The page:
Chinese Media: Obama’s Vietnam Visit Proves U.S. Doesn’t Care About Human Rights

Barack Obama, Tran Dai Quang
The Associated Press

President Barack Obama’s visit to Vietnam, in which he announced the end of an embargo on arms sales to the southeast Asian country, is an attempt to destabilize the region that exposes Washington’s lack of interest in human rights, according to Chinese state-controlled media.

A number of Chinese state outlets ran columns attempting to make sense of President Obama’s warm visit to Vietnam, a communist country. China’s Global Times had the harshest criticism, arguing that the end of the arms embargo was an attempt to strengthen Vietnam’s military at a time in which China has expanded its attempts to usurp Vietnamese territory in the South China Sea.

“Obama claimed that this move is not aimed at China, yet this is only a very poor lie which reveals the truth — exacerbating the strategic antagonism between Washington and Beijing,” the Global Times alleges, noting that President Obama explicitly rejected the notion that his visit to Vietnam had anything to do with China.

“When the US has an urgent need to contain China in the South China Sea, the standards of its so-called human rights can be relaxed,” the column reads, accusing America of “taking advantage of Vietnam to stir up more troubles in the South China Sea.”

An editorial in another Chinese publication, China Daily, takes a less hard-line stance against diplomacy between the U.S. and Vietnam, instead warning President Obama to be wary of working to “compromise China’s national interests and threaten regional security.”

“It is worrying to note the three-day visit has been described by some as a pivotal move in the US’ strategic rebalancing to curb the rise of China,” the column reads but offers charitably that “it remains to be seen whether such a worry is justified.”

President Obama made only passing mention of the South China Sea in his speech from Vietnam, using the same language the Department of Defense has in defense of the U.S. Navy’s continued freedom of navigation operations in international waters Beijing claims as its own, with little international support. “I reiterated that the United States will continue to fly, sail, and operate wherever international law allows, and we will support the right of all countries to do the same,” he said, referring to a meeting with leaders in Vietnam.

In February, using the same language (“the United States will continue to fly, sail, and operate wherever international law allows”), American military officials announced that the Navy would conduct “regular” freedom of navigation operations in the region. They announced that it is up to the Chinese government to become accustomed to them. On May 10, the USS William P. Lawrence sailed through the contested Spratly Islands, the third such exercise in the past year, triggering an incendiary response from Beijing.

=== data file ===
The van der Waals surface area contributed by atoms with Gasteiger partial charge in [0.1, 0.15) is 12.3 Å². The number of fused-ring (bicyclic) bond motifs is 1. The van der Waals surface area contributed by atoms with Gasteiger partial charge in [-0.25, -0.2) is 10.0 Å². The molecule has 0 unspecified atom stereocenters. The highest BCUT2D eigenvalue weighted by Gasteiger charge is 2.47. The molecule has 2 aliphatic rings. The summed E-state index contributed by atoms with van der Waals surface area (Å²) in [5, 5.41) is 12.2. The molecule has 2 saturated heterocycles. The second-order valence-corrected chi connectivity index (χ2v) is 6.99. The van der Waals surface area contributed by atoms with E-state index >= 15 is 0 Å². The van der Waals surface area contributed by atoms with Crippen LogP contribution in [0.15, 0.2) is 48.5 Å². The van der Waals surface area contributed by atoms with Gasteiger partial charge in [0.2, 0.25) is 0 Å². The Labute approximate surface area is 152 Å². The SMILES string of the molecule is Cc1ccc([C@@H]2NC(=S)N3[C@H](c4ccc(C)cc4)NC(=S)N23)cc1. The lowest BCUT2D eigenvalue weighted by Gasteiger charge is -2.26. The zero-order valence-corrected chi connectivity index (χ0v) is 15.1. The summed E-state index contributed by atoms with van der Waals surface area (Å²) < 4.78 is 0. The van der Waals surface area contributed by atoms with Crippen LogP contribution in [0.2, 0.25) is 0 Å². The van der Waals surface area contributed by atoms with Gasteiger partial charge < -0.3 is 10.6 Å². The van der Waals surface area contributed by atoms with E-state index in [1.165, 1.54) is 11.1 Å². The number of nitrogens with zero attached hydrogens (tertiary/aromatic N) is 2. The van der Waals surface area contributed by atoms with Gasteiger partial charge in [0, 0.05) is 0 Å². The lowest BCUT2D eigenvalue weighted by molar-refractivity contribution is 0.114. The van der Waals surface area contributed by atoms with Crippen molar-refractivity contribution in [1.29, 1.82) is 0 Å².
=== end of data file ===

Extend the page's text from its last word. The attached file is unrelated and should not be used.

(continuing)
The Philippines and Vietnam both claim parts of the Spratly Islands. The region China claims in the South China Sea overlaps with the borders of the aforementioned countries and Brunei, Taiwan, and Malaysia. Chinese construction crews have built several artificial islands in the Spratly and Paracel Islands in the past two years, installing both military and civilian facilities on the islands. China maintains that they are using the islands for civilian purposes of mutual benefit only, such as weather stations and emergency bases. Satellite evidence shows the Chinese government amassing missiles and military aircraft on the islands, however.

The Chinese Foreign Ministry responded to President Obama’s remarks from Vietnam with a warning to stay away from contested areas China claims as its own. Spokeswoman Hua Chunying told reporters Monday that “the U.S. needs to clarify whether it means legitimate freedom of navigation enjoyed by all countries in the South China Sea in line with the international law, or the freedom to go anywhere exclusively enjoyed by U.S. military planes and vessels.”

“Outside countries should not threat sovereignty and security of countries in the South China Sea region, undermine regional rules and order, and disrupt regional peace and stability in any form and under any excuses,” she added.

In addition to articles explicitly referring to President Obama’s visit to Vietnam, Chinese media have been pushing the narrative that Beijing has “ancient” claims to the disputed region. The People’s Daily, for example, published an article Tuesday citing an alleged “ancient” book with maps and directions around Scarborough Shoal as evidence that China has territorial claims on the region.

Just as President Obama appeared to avoid making direct statements challenging China’s claims in the region, Secretary of State John Kerry told reporters from Ho Chi Minh City Tuesday that the United States “don’t take a position on those claims” in the South China Sea and that Washington will continue to “simply [say], ‘Resolve it peacefully; resolve it in the rules-based order.’”